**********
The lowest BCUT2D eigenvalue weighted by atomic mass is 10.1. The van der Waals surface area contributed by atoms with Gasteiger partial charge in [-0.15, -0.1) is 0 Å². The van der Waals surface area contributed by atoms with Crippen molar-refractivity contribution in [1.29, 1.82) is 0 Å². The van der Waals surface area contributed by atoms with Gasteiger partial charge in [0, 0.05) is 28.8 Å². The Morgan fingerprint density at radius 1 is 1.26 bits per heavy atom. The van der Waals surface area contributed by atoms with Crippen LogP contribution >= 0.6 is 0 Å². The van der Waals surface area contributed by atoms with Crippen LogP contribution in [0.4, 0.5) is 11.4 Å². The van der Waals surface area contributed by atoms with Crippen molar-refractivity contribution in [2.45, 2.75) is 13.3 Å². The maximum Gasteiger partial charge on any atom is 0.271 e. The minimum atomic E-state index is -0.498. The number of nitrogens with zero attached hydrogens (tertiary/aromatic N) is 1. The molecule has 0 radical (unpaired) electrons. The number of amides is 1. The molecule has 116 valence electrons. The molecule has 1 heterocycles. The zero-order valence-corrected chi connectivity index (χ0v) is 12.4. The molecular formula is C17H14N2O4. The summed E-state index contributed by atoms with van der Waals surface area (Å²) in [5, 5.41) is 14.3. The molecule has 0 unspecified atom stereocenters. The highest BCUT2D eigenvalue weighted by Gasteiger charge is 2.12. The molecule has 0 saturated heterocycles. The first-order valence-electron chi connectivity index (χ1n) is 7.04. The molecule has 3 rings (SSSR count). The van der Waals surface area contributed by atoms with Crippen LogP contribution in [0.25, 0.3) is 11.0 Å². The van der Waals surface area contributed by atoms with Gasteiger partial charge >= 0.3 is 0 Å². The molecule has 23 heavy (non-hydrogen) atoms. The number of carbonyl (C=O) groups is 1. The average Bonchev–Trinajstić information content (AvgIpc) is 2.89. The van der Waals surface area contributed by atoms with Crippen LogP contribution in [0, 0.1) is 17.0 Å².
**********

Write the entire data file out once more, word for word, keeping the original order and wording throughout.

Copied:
The lowest BCUT2D eigenvalue weighted by atomic mass is 10.1. The van der Waals surface area contributed by atoms with Gasteiger partial charge in [-0.15, -0.1) is 0 Å². The van der Waals surface area contributed by atoms with Crippen molar-refractivity contribution in [1.29, 1.82) is 0 Å². The van der Waals surface area contributed by atoms with Gasteiger partial charge in [0, 0.05) is 28.8 Å². The Morgan fingerprint density at radius 1 is 1.26 bits per heavy atom. The van der Waals surface area contributed by atoms with Crippen LogP contribution >= 0.6 is 0 Å². The van der Waals surface area contributed by atoms with Crippen LogP contribution in [0.4, 0.5) is 11.4 Å². The van der Waals surface area contributed by atoms with Crippen molar-refractivity contribution in [2.45, 2.75) is 13.3 Å². The maximum Gasteiger partial charge on any atom is 0.271 e. The minimum atomic E-state index is -0.498. The number of nitrogens with zero attached hydrogens (tertiary/aromatic N) is 1. The molecule has 0 radical (unpaired) electrons. The number of amides is 1. The molecule has 116 valence electrons. The molecule has 1 heterocycles. The zero-order valence-corrected chi connectivity index (χ0v) is 12.4. The molecular formula is C17H14N2O4. The summed E-state index contributed by atoms with van der Waals surface area (Å²) in [5, 5.41) is 14.3. The molecule has 0 unspecified atom stereocenters. The highest BCUT2D eigenvalue weighted by Gasteiger charge is 2.12. The molecule has 0 saturated heterocycles. The first-order valence-electron chi connectivity index (χ1n) is 7.04. The molecule has 3 rings (SSSR count). The van der Waals surface area contributed by atoms with Crippen LogP contribution in [0.25, 0.3) is 11.0 Å². The van der Waals surface area contributed by atoms with Gasteiger partial charge >= 0.3 is 0 Å². The molecule has 23 heavy (non-hydrogen) atoms. The number of carbonyl (C=O) groups is 1. The average Bonchev–Trinajstić information content (AvgIpc) is 2.89. The van der Waals surface area contributed by atoms with Crippen LogP contribution in [0, 0.1) is 17.0 Å².